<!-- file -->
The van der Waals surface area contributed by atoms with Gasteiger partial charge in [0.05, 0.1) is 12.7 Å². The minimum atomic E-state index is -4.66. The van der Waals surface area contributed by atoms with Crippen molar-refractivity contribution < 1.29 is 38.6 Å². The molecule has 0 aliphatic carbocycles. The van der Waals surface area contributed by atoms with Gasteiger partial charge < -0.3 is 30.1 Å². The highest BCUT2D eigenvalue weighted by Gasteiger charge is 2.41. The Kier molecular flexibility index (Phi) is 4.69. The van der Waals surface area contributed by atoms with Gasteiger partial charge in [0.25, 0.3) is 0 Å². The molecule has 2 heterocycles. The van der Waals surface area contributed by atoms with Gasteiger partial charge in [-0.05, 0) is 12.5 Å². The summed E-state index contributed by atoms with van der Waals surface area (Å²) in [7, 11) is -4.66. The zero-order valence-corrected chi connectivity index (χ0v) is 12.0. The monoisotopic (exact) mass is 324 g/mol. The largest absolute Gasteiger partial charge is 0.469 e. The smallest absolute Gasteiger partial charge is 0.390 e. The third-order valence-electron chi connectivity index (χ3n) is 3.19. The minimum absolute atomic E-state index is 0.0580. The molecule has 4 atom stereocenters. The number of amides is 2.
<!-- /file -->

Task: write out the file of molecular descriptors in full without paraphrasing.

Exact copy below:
The van der Waals surface area contributed by atoms with Gasteiger partial charge in [0.05, 0.1) is 12.7 Å². The minimum atomic E-state index is -4.66. The van der Waals surface area contributed by atoms with Crippen molar-refractivity contribution < 1.29 is 38.6 Å². The molecule has 0 aliphatic carbocycles. The van der Waals surface area contributed by atoms with Gasteiger partial charge < -0.3 is 30.1 Å². The highest BCUT2D eigenvalue weighted by Gasteiger charge is 2.41. The Kier molecular flexibility index (Phi) is 4.69. The van der Waals surface area contributed by atoms with Gasteiger partial charge in [0.25, 0.3) is 0 Å². The molecule has 2 heterocycles. The van der Waals surface area contributed by atoms with Gasteiger partial charge in [-0.05, 0) is 12.5 Å². The summed E-state index contributed by atoms with van der Waals surface area (Å²) in [7, 11) is -4.66. The zero-order valence-corrected chi connectivity index (χ0v) is 12.0. The monoisotopic (exact) mass is 324 g/mol. The largest absolute Gasteiger partial charge is 0.469 e. The smallest absolute Gasteiger partial charge is 0.390 e. The third-order valence-electron chi connectivity index (χ3n) is 3.19. The minimum absolute atomic E-state index is 0.0580. The molecule has 4 atom stereocenters. The number of amides is 2.